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In Serbia

Mass resistance to U.S. NATO role

Published Feb 28, 2008 10:25 PM

In the final analysis, history is never decided by resolutions, laws or proclamations.

It is decided by explosive mass movements that churn up from below in response to intolerable conditions and outrageous events.

On Feb. 24 hundreds gathered in front of the White house to oppose the latest U.S. attack on Serbia, organized by the STOP (Stop Terrorizing Orthodox Peoples) Coalition. Major protest demonstrations were held in Geneva and Zurich, Switzerland; Vienna, Austria; Athens, Greece; Vicenza, Italy; Montreal and Toronto; Cleveland and Chicago. This week demonstrations will continue, including a major demonstration in front of the U.N. on March 2 from 2 to 4 p.m.
WW photo: Sara Flounders

An angry and enormous demonstration—estimates range from a half million to well over a million people—in Belgrade, the capital of Serbia, on Feb. 21 has changed the terms of the debate about Kosovo.

Following this colossal outpouring in opposition to Washington’s theft of the Serbian province of Kosovo, thousands of people in Belgrade stormed the U.S. Embassy and set fires in it. The British, German, Croatian, Belgian and Turkish embassies were also attacked. Western franchises, including 10 McDonalds plus Nike stores and 50 other outlets, along with bank windows, were targeted by angry youths. There were nights of running street battles with riot police.

Thousands demonstrated at border crossings between Serbia proper and Kosovo. Two border crossings were destroyed, one by fire, the other in an explosion. All these actions sent a sharp message—that the U.S. decision to establish a direct colony in Kosovo by recognizing its “independence” would be challenged by an explosive movement that has gone much further than just the official Serbian government statement of opposition.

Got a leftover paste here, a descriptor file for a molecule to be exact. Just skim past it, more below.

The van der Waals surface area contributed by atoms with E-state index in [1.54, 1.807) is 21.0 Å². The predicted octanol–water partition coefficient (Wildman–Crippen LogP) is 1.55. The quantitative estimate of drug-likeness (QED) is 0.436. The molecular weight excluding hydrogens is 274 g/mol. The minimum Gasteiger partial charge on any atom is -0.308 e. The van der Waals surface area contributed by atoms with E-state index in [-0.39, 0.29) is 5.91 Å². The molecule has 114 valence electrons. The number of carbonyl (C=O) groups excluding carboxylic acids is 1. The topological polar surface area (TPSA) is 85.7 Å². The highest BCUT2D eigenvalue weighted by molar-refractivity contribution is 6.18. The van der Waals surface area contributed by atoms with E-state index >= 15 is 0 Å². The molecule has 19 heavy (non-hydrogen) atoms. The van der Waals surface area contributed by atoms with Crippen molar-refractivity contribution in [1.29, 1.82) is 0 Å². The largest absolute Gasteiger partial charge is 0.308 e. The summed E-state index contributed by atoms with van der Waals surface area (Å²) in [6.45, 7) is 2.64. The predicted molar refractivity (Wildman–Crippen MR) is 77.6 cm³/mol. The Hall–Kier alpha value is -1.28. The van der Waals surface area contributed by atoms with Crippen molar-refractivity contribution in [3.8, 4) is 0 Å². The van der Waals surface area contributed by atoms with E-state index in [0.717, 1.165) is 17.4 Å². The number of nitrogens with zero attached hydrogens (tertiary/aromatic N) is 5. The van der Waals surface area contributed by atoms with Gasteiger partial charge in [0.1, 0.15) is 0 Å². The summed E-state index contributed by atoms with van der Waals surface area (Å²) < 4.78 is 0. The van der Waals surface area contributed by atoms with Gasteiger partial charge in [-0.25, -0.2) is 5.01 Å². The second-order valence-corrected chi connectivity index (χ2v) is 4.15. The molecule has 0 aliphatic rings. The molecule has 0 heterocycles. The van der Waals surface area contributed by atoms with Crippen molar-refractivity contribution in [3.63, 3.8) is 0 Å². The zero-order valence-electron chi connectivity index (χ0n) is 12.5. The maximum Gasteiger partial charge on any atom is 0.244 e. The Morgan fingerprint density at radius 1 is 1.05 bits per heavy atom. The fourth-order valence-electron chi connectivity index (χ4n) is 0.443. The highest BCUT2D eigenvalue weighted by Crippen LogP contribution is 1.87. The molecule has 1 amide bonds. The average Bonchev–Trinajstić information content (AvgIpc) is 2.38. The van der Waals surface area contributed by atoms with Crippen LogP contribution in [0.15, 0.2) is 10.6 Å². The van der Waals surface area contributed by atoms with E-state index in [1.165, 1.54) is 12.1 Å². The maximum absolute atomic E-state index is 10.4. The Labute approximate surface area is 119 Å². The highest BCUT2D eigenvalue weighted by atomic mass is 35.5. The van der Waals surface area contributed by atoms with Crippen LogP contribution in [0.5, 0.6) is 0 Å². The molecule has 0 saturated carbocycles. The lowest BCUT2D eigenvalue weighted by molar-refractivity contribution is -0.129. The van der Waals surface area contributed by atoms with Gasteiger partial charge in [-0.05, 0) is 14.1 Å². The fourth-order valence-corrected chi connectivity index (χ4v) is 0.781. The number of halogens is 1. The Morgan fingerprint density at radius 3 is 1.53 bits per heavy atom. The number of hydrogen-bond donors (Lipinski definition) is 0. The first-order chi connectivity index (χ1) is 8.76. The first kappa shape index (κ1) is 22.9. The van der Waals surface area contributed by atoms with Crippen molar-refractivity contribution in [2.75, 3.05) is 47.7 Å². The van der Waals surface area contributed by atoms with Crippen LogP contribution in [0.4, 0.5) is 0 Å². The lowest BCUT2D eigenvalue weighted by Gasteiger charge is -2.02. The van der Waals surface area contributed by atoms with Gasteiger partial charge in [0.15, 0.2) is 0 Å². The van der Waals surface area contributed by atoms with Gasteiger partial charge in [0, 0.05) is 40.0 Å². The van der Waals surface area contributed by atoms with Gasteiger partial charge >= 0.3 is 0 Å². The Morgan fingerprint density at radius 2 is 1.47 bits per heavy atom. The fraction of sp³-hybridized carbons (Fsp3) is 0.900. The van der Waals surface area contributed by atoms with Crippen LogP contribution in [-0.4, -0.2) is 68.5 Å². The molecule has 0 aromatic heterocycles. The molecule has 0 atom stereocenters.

An article in the New York Times of Feb. 25 worried that Washington may have underestimated the Serbian response. It said that policy makers in Washington and Brussels fear that the angry opposition may be “destabilizing for the entire region.” Entitled “Serbian Rage in Kosovo: Last Gasp or First Breath?” the article reflected many other news commentaries: “The world is waiting to see whether the riots on Thursday were the final spasm of anger in Serbia or the first tremor in a new Balkan earthquake.”

Of course, it is the danger of a new Balkan earthquake that U.S. corporate power fears.

It certainly appears that the U.S. government has once again underestimated opposition to its criminal policies. Washington had considered that its long-announced decision to recognize a new mini-state in the Balkans could not be opposed. It was considered a fait accompli.

Although Kosovo might for a time lack official U.N. endorsement, it was thought that quick recognition by the U.S. and European Union, along with funding and continued stationing of international forces, would overwhelm Serbian opposition.

Washington is so used to having its arrogant way and violating international agreements—even the terms that the U.S. itself dictated on NATO expansion, borders and national sovereignty—that it is shocked to find serious opposition.

Certainly many politicians in Serbia, anxious for Serbia to join the EU, were not disposed to make more than a symbolic opposition. But the angry response of the entire Serbian population has changed the very ground under this latest imperialist land grab.

Struggle heating up

EU staff and other forces are now withdrawing from the northern part of Kosovo, around the town of Mitrovica, which has been divided between areas that are either majority ethnic Serbs or majority ethnic Albanians. Other national groupings also live in Kosovo. All have been historically oppressed, recently by Western European and U.S. imperialists, earlier by feudal empires.

At the bridge over the Ibar River in Mitrovica, there has been a weeklong standoff between the Kosovo Police Service, a multi-ethnic force, and U.N. police. The KPS police have refused to serve under the new Kosovo-declared state. Dozens of busloads of protesters have come to the border of the province to support rallies against Kosovo’s separation.

Meanwhile U.S./NATO forces, called KFOR, have moved to seal the border with armored vehicles and tanks to halt an influx of potential protesters.

Once again the challenge in Europe to the crushing backward drag of U.S. imperialism, whose threats and pressures have undone numerous socialist states, including Yugoslavia, has come from the Serbian mass movement.

Solidarity demonstrations all across Europe, Canada and the U.S. were held on Feb. 24, and were to continue through the week.

For many the very hypocrisy of the U.S. position alerted them to its having a more sinister motive than wanting to grant independence to Kosovo. After all, the U.S. has refused to allow the independence of Puerto Rico despite more than 100 years of struggle, yet it was the first country to recognize Kosovo’s independence from Serbia—on the very day that the unilateral declaration was made.